Chief Wilton Littlechild spent 14 years of his life in three different residential schools in Alberta.
Born in Hobbema, now named Maskwacis, Littlechild went on to become a lawyer, member of Parliament and a commissioner with the Truth and Reconciliation Commission.
On Friday he leaves for Rome seeking an apology from the Pope.
“It will be very emotional I’m sure for me for a number of reasons,” Littlechild said.
“I heard many people in tears and in anger sometimes say, ‘I want to hear three words from the Pope so I can begin my healing journey. So I can heal myself from the trauma I’ve been living with for 50 years and 60 years.'”
The visit to the Vatican was supposed to happen in December 2021 but the trip was postponed due to the COVID-19 pandemic.
Between 25 to 30 Indigenous people are expected to be part of the delegation scheduled to meet with Pope Francis.
It’s expected that many will be pushing for the Pope to deliver an apology over the Catholic Church’s role in Canada’s residential school system.
READ MORE: ‘The story was hidden’: How residential school graves shocked and shaped Canada in 2021
Bishop William McGrattan of the Roman Catholic Diocese of Calgary will be headed to Rome on Saturday. He said he hopes Pope Francis will stand in solidarity with Canadian bishops who issued an apology last year over the Catholic Church’s role in the residential school system.
“I understand that the words of apology and expressing sorrow is something that’s very important, and we have also shared that with the Holy Father,” he said.
“I hope and I know that he will listen, and I believe that he will respond in a way that will assist them in this journey of healing. He knows that it is very important.”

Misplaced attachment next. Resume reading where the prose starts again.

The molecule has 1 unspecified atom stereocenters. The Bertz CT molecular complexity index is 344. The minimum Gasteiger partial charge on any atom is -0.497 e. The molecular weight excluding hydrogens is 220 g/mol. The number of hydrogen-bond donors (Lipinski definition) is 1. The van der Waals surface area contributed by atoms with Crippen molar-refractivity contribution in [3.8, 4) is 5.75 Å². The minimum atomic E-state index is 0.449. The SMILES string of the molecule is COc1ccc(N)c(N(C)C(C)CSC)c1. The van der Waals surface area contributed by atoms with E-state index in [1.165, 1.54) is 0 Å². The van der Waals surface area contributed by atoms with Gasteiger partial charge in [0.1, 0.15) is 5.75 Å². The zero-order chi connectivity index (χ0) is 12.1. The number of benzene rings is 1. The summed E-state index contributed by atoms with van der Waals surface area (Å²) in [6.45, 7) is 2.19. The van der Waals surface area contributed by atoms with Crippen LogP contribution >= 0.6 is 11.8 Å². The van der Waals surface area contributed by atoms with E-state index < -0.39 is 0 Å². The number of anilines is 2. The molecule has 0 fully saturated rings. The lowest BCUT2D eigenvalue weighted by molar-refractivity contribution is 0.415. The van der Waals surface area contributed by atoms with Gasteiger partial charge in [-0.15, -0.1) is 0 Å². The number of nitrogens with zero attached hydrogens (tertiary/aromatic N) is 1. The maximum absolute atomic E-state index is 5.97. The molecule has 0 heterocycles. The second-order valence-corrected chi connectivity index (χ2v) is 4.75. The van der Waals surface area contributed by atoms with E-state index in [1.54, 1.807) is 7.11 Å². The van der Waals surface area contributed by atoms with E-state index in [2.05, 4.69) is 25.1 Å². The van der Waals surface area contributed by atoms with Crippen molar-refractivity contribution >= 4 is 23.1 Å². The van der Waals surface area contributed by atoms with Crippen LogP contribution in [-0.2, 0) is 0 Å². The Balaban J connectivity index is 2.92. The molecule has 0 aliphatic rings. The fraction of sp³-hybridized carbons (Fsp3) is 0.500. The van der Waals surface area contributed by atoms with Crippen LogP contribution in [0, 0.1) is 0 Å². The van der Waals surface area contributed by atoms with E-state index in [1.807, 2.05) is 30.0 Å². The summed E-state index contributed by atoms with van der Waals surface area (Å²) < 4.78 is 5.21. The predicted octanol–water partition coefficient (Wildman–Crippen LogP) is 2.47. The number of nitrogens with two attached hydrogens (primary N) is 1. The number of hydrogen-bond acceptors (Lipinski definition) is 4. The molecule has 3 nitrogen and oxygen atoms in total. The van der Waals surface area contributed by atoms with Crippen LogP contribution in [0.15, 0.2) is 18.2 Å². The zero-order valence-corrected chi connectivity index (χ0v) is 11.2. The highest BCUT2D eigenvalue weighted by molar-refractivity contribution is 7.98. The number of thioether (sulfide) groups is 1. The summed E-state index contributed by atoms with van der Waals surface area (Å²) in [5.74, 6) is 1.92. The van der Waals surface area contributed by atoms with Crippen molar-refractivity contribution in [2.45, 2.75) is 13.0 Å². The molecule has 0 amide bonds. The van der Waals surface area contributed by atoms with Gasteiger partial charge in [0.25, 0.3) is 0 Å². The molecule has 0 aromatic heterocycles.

Littlechild was also named as a director of the Catholic Church’s Indigenous reconciliation fund.
Canadian bishops made a commitment to raise $30 million in up to five years.
“I know it will help many, many people who are suffering either through poverty or homelessness because of the residential schools,” Littlechild said.
McGrattan said it’s important for the church to respond in ways that are tangible by establishing this Indigenous reconciliation fund.
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“Many of the projects will be tied to the truth and reconciliation areas of healing, families and communities, language reclamation and culture,” he said. “Also in terms of making sure there are appropriate opportunities for youth to dialogue with elders about their culture and spirituality.”
Pope Francis has agreed to visit Canada to help reconciliation efforts. McGrattan said he hopes to get some clarity as to when that visit is going to take place.
On April 1, Métis, Inuit and First Nations delegates have a group meeting with Pope Francis at the Vatican after separately addressing the leader of the Catholic Church earlier in the week.
It will be a memorable birthday for Littlechild. April 1 is the Cree elder’s 78th birthday.
“Let’s think big,” Littlechild said. “Let’s invite the Pope to come to Canada. Let’s ask him to apologize, and when that happens, it will be the biggest birthday present in my lifetime.
“We have not had the opportunity to forgive. That is an important part because the next step is healing. After that, people will feel a sense of justice, and then you can talk about reconciliation.”
Littlechild of Ermineskin Cree Nation, as well as Métis elder and Grande Prairie resident Angie Crerar, are among the delegates from Alberta, along with Gary Gagnon, an Alberta Métis delegate.
Survivors of the residential school system can get support through Canada’s Indian Residential Schools Resolution Health Support Program 24-7 crisis line by calling 1-866-925-4419.